By Nicky Goringe Larkin, a Chartered Management Accountant who founded Goringe Accountants Ltd in 2007.
VAT (Value Added Tax) was introduced in the UK on 1st April 1973 at a rate of 10%. The Chancellor of the Exchequer at the time described it as a “simple tax”. However, VAT has become increasingly complex and frustrating for many businesses so the following tips have been written to help you understand it better.
10 Top Tips
1. Choose the right scheme for your business. There are four main schemes that may be appropriate for your business; Standard VAT, Flat Rate Scheme, Cash Accounting Scheme and Annual Accounting Scheme.
2. Compare which scheme improves your cash flow. For example, if your customers take a long time to pay your invoices, you may prefer cash accounting, where you don’t pay the VAT until you have been paid. However, if your customers pay you immediately you may prefer to use the invoice scheme, where you can claim your purchase invoice VAT as per your invoice date.
3. Check if you need to register. Your goods or services may not be applicable to VAT, e.g. many healthcare providers are classified as “exempt services”. The VAT threshold continually changes, it is currently £79,000, so you may find that you are under the threshold so it is optional to register. (See our VAT 101 for small businesses blog).
4. Check your threshold on a rolling basis.The VAT threshold is as per 12 consecutive months, not just your accounting period. It is a good idea to check each month if you are near the threshold. You may have a mix of services, with some exempt and some standard, you only need to include the standard when checking your threshold.
5. Register in good time.VAT registration can take anything from a week to a couple months, so ensure you submit your VAT application as soon as you can.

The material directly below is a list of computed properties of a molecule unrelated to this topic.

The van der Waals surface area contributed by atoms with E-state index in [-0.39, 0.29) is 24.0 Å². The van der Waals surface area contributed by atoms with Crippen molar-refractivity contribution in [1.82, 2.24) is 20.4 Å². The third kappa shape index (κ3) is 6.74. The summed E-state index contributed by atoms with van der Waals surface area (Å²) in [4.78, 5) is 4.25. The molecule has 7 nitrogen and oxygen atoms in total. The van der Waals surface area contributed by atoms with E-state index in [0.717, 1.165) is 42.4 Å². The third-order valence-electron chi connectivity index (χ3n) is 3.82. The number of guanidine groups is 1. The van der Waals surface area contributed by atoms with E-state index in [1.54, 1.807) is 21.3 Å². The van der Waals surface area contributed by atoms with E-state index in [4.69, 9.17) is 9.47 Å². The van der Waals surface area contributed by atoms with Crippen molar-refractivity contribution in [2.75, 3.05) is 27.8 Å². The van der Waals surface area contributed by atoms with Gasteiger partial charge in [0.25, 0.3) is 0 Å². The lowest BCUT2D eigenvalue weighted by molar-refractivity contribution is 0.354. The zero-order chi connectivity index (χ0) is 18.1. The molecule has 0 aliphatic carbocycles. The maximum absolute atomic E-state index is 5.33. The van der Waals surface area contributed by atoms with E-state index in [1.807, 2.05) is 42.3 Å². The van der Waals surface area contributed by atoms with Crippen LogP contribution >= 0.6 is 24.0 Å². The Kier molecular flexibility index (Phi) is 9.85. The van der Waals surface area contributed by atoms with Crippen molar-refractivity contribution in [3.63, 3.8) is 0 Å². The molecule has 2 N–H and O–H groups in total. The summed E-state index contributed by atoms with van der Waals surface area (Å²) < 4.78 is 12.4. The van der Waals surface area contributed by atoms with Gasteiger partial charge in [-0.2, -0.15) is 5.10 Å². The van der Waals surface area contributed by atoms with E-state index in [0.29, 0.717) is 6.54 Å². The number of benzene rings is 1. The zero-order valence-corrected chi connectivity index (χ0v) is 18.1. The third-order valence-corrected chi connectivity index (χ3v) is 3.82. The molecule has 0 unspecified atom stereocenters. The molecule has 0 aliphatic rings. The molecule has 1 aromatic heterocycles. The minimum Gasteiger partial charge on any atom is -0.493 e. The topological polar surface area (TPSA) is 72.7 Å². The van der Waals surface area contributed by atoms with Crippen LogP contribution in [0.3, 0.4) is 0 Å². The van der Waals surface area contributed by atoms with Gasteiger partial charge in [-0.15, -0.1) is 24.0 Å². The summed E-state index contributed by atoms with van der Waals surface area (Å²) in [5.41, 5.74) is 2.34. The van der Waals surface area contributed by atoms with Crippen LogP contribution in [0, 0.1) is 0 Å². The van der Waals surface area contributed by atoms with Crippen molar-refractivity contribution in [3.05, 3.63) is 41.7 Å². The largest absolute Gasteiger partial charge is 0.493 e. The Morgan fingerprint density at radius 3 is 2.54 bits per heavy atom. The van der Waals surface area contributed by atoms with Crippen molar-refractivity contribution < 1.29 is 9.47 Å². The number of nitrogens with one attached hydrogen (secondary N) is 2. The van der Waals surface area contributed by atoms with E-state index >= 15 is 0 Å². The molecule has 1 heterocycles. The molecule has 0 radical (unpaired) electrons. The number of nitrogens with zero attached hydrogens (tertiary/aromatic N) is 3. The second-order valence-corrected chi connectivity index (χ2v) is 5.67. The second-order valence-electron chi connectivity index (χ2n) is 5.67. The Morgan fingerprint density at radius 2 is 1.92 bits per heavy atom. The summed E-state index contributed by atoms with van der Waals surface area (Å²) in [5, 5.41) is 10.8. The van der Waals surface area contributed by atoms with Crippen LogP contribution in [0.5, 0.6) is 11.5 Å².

6. Use a good accounting system. If you have a significant amount of transactions, it is a good idea to use good VAT accounting software to remove some of the pain of calculating VAT. Sage One Accounts is simple to use, and can cope with flat rate and/or cash accounting. Sage One tip – if you change VAT scheme make sure you change your VAT status on Sage One before you enter any transactions under the new scheme.
7. Pay by direct debit.If you select to pay your VAT by direct debit you get a few extra days for payment. For example, if you have a April to June return to file, payment by cheque is due by 31st July, by electronic transfer by 7th August, but by direct debit the date will be between 10th – 12th August.
8. Keep good records. Also ask for VAT receipts, for example when you buy fuel.
9. Deregister if appropriate. If your business circumstances change you may find it appropriate to deregister, this isn’t difficult you just need to fill out a simple form in advance of when you would like to deregister.
10. Outsource if appropriate. If VAT is essential for your business but sounds like too much hard work to administer yourself, consider outsourcing the VAT return production to your bookkeeper or accountant.
Try Sage One for FREE
If you’re starting or growing a small business, take a look at our Sage One Cashbook, Accounts and Payroll software and sign up for a FREE 30 day trial by clicking on the buttons below. More information about how you can use Sage One to prepare your VAT Return is available on our Sage One VAT page.